There are two basic ways to install PV on the roof of tower blocks i.e., flat mounting and rack mounting.

Flat mounted installation is cheaper but less efficient. Rack mounted installation relies on a simple metal frame to orient the PVs towards the most optimum angle to face the sun.

Other considerations


PVs do not require much maintenance other than occasional cleaning of the surfaces to remove dirt and grime [similar to windows]. However, they must be kept clear of snow, weeds, and other sources of shading to operate properly. PV cells are connected in series, so shading even one cell in a module will appreciably decrease the output of the entire module. Typically PVs have a life of 25 years however, the invertors and batteries have a much shorter life [approximately 3-5years] and therefore will need regular replacement.

Orientation and Shadowing
The orientation and the tilt angle of the PV panels must be considered relative to the geographical location of the building site. Typically, in the UK, the panels must face south at a tilt of about 15 degrees higher than the site latitude.

Shadowing from nearby buildings and trees will decrease the efficiency of the energy generation. Therefore these factors must all be taken into account during the design stages.


Integration to mains

In a typical application, a building is served simultaneously by photovoltaics and the mains electricity supply.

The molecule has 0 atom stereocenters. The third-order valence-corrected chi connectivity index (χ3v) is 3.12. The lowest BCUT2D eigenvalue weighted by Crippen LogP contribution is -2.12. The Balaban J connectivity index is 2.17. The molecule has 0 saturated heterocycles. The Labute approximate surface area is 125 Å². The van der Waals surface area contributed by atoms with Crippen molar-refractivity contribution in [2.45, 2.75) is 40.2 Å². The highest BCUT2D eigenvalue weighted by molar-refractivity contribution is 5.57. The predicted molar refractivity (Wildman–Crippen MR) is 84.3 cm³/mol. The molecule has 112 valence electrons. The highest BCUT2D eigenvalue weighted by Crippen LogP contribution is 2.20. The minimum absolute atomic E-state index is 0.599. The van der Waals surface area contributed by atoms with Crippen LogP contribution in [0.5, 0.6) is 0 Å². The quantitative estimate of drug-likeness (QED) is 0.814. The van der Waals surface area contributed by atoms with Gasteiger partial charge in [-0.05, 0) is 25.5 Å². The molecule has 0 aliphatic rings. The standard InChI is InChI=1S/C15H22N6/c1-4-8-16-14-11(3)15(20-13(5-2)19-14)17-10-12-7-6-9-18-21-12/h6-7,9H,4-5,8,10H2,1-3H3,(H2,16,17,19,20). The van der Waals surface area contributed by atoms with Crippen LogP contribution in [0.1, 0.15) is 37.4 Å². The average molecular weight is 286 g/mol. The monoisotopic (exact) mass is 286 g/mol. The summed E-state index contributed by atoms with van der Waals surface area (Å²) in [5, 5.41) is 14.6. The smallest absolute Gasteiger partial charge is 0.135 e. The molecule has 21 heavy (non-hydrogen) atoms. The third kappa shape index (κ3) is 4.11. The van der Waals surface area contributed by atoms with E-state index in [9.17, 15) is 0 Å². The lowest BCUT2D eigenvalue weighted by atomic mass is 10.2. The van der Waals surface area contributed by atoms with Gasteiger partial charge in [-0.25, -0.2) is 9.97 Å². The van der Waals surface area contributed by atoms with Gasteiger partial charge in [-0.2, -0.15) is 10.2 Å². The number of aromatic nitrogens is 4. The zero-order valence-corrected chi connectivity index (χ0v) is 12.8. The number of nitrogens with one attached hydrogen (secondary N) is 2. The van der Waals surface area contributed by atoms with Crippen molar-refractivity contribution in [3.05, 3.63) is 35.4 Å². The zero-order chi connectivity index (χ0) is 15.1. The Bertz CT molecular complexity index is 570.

Source: Power-Technology, USA


  • The roof of typical 20-storey tower block with PVs can generate approximately 10% of the total energy required or provide enough to light 60-70% of the common areas within the building.

  • The renewable energy generated helps reduce 45-60kg of CO2 emissions per year for every square meter of the PV roof.

Energy generated | required | available

Typical Cost

□  Monocrystalline £920/m2 - £1,440/m2
□  Polycrystalline £550/m2 - £1,300/m2
□  Thin film amorphous £330/m2 - £490/m2

Funding opportunities:
  Solar PV grant

Also see:

□  Wind turbines

□  PV on facade

□  Electrical

More information:



□  Solar Century

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Install Wind turbines


Wind is a form of energy and exists over the earth surface as a result of variations in air pressure. Windmills are used to generate electricity and the quantum of electricity generated depends on the wind speed.

Wind Power = air density x area of blades x speed3


Wind turbines on top of tower blocks could potentially generate more energy than the ones at ground level. This is because, wind speeds increase with increasing height from the ground. For tower blocks with more that 15 storeys, the wind speed at the top can be more than double that at the ground level.